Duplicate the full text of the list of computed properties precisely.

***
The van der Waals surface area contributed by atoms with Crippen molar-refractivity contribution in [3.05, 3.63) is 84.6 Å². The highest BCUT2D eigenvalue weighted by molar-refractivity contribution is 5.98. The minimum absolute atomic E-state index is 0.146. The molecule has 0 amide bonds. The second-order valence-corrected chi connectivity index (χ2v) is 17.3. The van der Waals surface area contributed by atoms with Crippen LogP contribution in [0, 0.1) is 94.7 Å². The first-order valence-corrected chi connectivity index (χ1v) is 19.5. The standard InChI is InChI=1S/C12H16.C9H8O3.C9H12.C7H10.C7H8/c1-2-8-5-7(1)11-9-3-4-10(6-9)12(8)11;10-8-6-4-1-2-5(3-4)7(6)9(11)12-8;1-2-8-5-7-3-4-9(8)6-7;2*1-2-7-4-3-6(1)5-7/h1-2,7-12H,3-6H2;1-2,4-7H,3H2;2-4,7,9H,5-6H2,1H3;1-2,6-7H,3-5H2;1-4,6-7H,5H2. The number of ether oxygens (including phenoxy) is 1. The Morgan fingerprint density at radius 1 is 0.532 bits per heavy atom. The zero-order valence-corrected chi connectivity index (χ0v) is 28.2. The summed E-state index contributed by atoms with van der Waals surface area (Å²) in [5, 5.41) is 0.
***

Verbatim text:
The van der Waals surface area contributed by atoms with Crippen molar-refractivity contribution in [3.05, 3.63) is 84.6 Å². The highest BCUT2D eigenvalue weighted by molar-refractivity contribution is 5.98. The minimum absolute atomic E-state index is 0.146. The molecule has 0 amide bonds. The second-order valence-corrected chi connectivity index (χ2v) is 17.3. The van der Waals surface area contributed by atoms with Crippen LogP contribution in [0, 0.1) is 94.7 Å². The first-order valence-corrected chi connectivity index (χ1v) is 19.5. The standard InChI is InChI=1S/C12H16.C9H8O3.C9H12.C7H10.C7H8/c1-2-8-5-7(1)11-9-3-4-10(6-9)12(8)11;10-8-6-4-1-2-5(3-4)7(6)9(11)12-8;1-2-8-5-7-3-4-9(8)6-7;2*1-2-7-4-3-6(1)5-7/h1-2,7-12H,3-6H2;1-2,4-7H,3H2;2-4,7,9H,5-6H2,1H3;1-2,6-7H,3-5H2;1-4,6-7H,5H2. The number of ether oxygens (including phenoxy) is 1. The Morgan fingerprint density at radius 1 is 0.532 bits per heavy atom. The zero-order valence-corrected chi connectivity index (χ0v) is 28.2. The summed E-state index contributed by atoms with van der Waals surface area (Å²) in [5, 5.41) is 0.